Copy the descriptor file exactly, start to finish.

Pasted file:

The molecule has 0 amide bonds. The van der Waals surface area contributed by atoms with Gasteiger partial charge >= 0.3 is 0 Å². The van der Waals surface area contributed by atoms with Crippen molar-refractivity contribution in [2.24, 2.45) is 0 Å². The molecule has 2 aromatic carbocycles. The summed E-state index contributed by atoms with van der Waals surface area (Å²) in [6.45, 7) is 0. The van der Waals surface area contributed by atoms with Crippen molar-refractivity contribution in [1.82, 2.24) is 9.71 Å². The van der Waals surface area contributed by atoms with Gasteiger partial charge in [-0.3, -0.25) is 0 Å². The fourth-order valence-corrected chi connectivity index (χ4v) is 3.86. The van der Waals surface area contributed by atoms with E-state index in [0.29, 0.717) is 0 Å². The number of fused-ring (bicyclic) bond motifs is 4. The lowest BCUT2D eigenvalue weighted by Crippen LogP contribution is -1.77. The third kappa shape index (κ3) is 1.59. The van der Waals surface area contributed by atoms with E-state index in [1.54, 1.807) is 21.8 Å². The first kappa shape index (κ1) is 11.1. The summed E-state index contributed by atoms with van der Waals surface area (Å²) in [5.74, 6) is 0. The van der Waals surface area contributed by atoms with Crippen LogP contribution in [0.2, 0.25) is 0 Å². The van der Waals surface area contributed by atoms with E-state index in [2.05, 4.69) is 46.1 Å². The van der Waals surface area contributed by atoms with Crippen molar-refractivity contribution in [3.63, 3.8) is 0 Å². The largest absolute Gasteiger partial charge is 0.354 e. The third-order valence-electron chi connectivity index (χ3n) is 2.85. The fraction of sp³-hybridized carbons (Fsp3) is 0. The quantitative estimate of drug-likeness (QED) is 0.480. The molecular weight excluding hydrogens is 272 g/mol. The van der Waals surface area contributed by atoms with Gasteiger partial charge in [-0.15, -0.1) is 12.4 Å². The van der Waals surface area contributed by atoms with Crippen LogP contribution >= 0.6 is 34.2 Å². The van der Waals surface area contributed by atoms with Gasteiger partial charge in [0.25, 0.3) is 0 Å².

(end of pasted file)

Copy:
The molecule has 0 amide bonds. The van der Waals surface area contributed by atoms with Gasteiger partial charge >= 0.3 is 0 Å². The van der Waals surface area contributed by atoms with Crippen molar-refractivity contribution in [2.24, 2.45) is 0 Å². The molecule has 2 aromatic carbocycles. The summed E-state index contributed by atoms with van der Waals surface area (Å²) in [6.45, 7) is 0. The van der Waals surface area contributed by atoms with Crippen molar-refractivity contribution in [1.82, 2.24) is 9.71 Å². The van der Waals surface area contributed by atoms with Gasteiger partial charge in [-0.3, -0.25) is 0 Å². The fourth-order valence-corrected chi connectivity index (χ4v) is 3.86. The van der Waals surface area contributed by atoms with E-state index in [0.29, 0.717) is 0 Å². The number of fused-ring (bicyclic) bond motifs is 4. The lowest BCUT2D eigenvalue weighted by Crippen LogP contribution is -1.77. The third kappa shape index (κ3) is 1.59. The van der Waals surface area contributed by atoms with E-state index in [1.54, 1.807) is 21.8 Å². The first kappa shape index (κ1) is 11.1. The summed E-state index contributed by atoms with van der Waals surface area (Å²) in [5.74, 6) is 0. The van der Waals surface area contributed by atoms with Crippen LogP contribution in [0.2, 0.25) is 0 Å². The van der Waals surface area contributed by atoms with E-state index in [2.05, 4.69) is 46.1 Å². The van der Waals surface area contributed by atoms with Crippen molar-refractivity contribution in [3.63, 3.8) is 0 Å². The largest absolute Gasteiger partial charge is 0.354 e. The third-order valence-electron chi connectivity index (χ3n) is 2.85. The fraction of sp³-hybridized carbons (Fsp3) is 0. The quantitative estimate of drug-likeness (QED) is 0.480. The molecular weight excluding hydrogens is 272 g/mol. The van der Waals surface area contributed by atoms with Gasteiger partial charge in [-0.15, -0.1) is 12.4 Å². The van der Waals surface area contributed by atoms with Crippen LogP contribution >= 0.6 is 34.2 Å². The van der Waals surface area contributed by atoms with Gasteiger partial charge in [0.25, 0.3) is 0 Å².